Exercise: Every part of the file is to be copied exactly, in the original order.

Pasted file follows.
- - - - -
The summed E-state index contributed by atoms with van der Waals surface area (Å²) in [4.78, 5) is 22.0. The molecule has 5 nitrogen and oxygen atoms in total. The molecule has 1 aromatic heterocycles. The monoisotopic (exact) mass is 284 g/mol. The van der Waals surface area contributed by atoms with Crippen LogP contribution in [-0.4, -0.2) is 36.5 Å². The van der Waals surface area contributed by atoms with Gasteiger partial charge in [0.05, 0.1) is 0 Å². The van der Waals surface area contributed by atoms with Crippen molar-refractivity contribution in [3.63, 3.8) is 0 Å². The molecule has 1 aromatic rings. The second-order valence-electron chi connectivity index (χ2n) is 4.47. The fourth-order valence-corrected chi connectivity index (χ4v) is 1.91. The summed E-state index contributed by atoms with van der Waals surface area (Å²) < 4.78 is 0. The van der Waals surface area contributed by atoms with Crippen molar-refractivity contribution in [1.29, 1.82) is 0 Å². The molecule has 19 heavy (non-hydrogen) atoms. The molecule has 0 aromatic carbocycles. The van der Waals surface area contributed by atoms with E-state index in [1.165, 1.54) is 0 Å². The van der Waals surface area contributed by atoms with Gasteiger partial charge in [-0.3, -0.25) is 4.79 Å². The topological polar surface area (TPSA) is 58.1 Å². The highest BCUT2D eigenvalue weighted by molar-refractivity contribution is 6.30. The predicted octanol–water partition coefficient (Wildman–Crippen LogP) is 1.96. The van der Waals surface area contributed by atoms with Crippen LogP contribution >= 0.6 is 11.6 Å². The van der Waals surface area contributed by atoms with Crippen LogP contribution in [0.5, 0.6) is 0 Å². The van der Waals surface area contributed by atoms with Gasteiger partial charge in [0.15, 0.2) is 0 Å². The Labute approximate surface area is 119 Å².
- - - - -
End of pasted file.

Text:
The summed E-state index contributed by atoms with van der Waals surface area (Å²) in [4.78, 5) is 22.0. The molecule has 5 nitrogen and oxygen atoms in total. The molecule has 1 aromatic heterocycles. The monoisotopic (exact) mass is 284 g/mol. The van der Waals surface area contributed by atoms with Crippen LogP contribution in [-0.4, -0.2) is 36.5 Å². The van der Waals surface area contributed by atoms with Gasteiger partial charge in [0.05, 0.1) is 0 Å². The van der Waals surface area contributed by atoms with Crippen molar-refractivity contribution in [3.63, 3.8) is 0 Å². The molecule has 1 aromatic rings. The second-order valence-electron chi connectivity index (χ2n) is 4.47. The fourth-order valence-corrected chi connectivity index (χ4v) is 1.91. The summed E-state index contributed by atoms with van der Waals surface area (Å²) < 4.78 is 0. The van der Waals surface area contributed by atoms with Crippen molar-refractivity contribution in [1.29, 1.82) is 0 Å². The molecule has 19 heavy (non-hydrogen) atoms. The molecule has 0 aromatic carbocycles. The van der Waals surface area contributed by atoms with E-state index in [1.165, 1.54) is 0 Å². The van der Waals surface area contributed by atoms with Gasteiger partial charge in [-0.3, -0.25) is 4.79 Å². The topological polar surface area (TPSA) is 58.1 Å². The highest BCUT2D eigenvalue weighted by molar-refractivity contribution is 6.30. The predicted octanol–water partition coefficient (Wildman–Crippen LogP) is 1.96. The van der Waals surface area contributed by atoms with Crippen LogP contribution >= 0.6 is 11.6 Å². The van der Waals surface area contributed by atoms with Crippen LogP contribution in [0.5, 0.6) is 0 Å². The van der Waals surface area contributed by atoms with Gasteiger partial charge in [0.15, 0.2) is 0 Å². The Labute approximate surface area is 119 Å².